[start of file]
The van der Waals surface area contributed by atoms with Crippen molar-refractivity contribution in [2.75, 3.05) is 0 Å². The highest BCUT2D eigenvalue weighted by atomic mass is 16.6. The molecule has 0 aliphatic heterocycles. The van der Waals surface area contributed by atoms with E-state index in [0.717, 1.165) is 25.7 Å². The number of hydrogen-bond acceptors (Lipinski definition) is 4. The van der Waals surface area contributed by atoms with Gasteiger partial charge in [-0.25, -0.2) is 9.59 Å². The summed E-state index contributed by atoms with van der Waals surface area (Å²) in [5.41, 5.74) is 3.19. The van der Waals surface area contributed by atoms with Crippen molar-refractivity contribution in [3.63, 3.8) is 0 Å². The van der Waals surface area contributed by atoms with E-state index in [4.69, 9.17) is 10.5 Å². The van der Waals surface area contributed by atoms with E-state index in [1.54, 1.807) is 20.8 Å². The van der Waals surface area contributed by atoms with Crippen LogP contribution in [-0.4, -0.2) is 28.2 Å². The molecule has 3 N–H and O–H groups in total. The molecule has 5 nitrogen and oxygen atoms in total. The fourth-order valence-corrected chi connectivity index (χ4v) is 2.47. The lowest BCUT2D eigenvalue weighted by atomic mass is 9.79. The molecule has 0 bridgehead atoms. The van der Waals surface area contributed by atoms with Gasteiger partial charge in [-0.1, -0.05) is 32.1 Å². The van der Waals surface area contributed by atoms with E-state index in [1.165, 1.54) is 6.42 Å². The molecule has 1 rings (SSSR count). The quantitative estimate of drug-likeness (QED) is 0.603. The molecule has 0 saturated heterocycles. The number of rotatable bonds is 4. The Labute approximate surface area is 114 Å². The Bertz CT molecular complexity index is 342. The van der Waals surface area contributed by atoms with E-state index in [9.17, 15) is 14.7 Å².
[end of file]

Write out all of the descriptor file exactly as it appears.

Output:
The van der Waals surface area contributed by atoms with Crippen molar-refractivity contribution in [2.75, 3.05) is 0 Å². The highest BCUT2D eigenvalue weighted by atomic mass is 16.6. The molecule has 0 aliphatic heterocycles. The van der Waals surface area contributed by atoms with E-state index in [0.717, 1.165) is 25.7 Å². The number of hydrogen-bond acceptors (Lipinski definition) is 4. The van der Waals surface area contributed by atoms with Gasteiger partial charge in [-0.25, -0.2) is 9.59 Å². The summed E-state index contributed by atoms with van der Waals surface area (Å²) in [5.41, 5.74) is 3.19. The van der Waals surface area contributed by atoms with Crippen molar-refractivity contribution in [3.63, 3.8) is 0 Å². The van der Waals surface area contributed by atoms with E-state index in [4.69, 9.17) is 10.5 Å². The van der Waals surface area contributed by atoms with E-state index in [1.54, 1.807) is 20.8 Å². The van der Waals surface area contributed by atoms with Crippen LogP contribution in [-0.4, -0.2) is 28.2 Å². The molecule has 3 N–H and O–H groups in total. The molecule has 5 nitrogen and oxygen atoms in total. The fourth-order valence-corrected chi connectivity index (χ4v) is 2.47. The lowest BCUT2D eigenvalue weighted by atomic mass is 9.79. The molecule has 0 bridgehead atoms. The van der Waals surface area contributed by atoms with Gasteiger partial charge in [-0.1, -0.05) is 32.1 Å². The van der Waals surface area contributed by atoms with E-state index in [1.165, 1.54) is 6.42 Å². The molecule has 1 rings (SSSR count). The quantitative estimate of drug-likeness (QED) is 0.603. The molecule has 0 saturated heterocycles. The number of rotatable bonds is 4. The Labute approximate surface area is 114 Å². The Bertz CT molecular complexity index is 342. The van der Waals surface area contributed by atoms with E-state index in [9.17, 15) is 14.7 Å².